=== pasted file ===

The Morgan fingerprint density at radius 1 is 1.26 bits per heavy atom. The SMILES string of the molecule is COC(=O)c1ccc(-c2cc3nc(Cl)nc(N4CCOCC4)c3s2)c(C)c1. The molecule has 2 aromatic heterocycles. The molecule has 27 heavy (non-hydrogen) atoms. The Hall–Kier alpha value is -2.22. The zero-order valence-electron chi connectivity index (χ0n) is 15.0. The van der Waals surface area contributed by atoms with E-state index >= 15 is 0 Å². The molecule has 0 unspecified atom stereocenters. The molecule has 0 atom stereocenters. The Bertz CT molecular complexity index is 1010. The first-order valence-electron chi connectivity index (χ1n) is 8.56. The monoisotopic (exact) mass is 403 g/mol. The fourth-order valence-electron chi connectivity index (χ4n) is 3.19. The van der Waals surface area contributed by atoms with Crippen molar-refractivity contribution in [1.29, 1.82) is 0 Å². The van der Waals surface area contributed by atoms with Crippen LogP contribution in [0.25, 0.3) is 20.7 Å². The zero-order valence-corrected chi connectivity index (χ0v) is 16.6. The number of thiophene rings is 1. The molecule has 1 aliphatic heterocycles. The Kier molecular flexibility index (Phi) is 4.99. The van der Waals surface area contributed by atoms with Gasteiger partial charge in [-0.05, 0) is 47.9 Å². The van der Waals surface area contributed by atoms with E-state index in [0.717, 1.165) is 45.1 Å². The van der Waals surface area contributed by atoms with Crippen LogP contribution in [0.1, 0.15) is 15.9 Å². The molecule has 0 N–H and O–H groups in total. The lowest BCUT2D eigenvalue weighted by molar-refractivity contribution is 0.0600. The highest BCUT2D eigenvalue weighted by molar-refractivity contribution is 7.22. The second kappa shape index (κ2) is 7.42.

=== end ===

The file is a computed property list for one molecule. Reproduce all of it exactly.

The Morgan fingerprint density at radius 1 is 1.26 bits per heavy atom. The SMILES string of the molecule is COC(=O)c1ccc(-c2cc3nc(Cl)nc(N4CCOCC4)c3s2)c(C)c1. The molecule has 2 aromatic heterocycles. The molecule has 27 heavy (non-hydrogen) atoms. The Hall–Kier alpha value is -2.22. The zero-order valence-electron chi connectivity index (χ0n) is 15.0. The van der Waals surface area contributed by atoms with E-state index >= 15 is 0 Å². The molecule has 0 unspecified atom stereocenters. The molecule has 0 atom stereocenters. The Bertz CT molecular complexity index is 1010. The first-order valence-electron chi connectivity index (χ1n) is 8.56. The monoisotopic (exact) mass is 403 g/mol. The fourth-order valence-electron chi connectivity index (χ4n) is 3.19. The van der Waals surface area contributed by atoms with Crippen molar-refractivity contribution in [1.29, 1.82) is 0 Å². The van der Waals surface area contributed by atoms with Crippen LogP contribution in [0.25, 0.3) is 20.7 Å². The zero-order valence-corrected chi connectivity index (χ0v) is 16.6. The number of thiophene rings is 1. The molecule has 1 aliphatic heterocycles. The Kier molecular flexibility index (Phi) is 4.99. The van der Waals surface area contributed by atoms with Gasteiger partial charge in [-0.05, 0) is 47.9 Å². The van der Waals surface area contributed by atoms with E-state index in [0.717, 1.165) is 45.1 Å². The van der Waals surface area contributed by atoms with Crippen LogP contribution in [0.1, 0.15) is 15.9 Å². The molecule has 0 N–H and O–H groups in total. The lowest BCUT2D eigenvalue weighted by molar-refractivity contribution is 0.0600. The highest BCUT2D eigenvalue weighted by molar-refractivity contribution is 7.22. The second kappa shape index (κ2) is 7.42.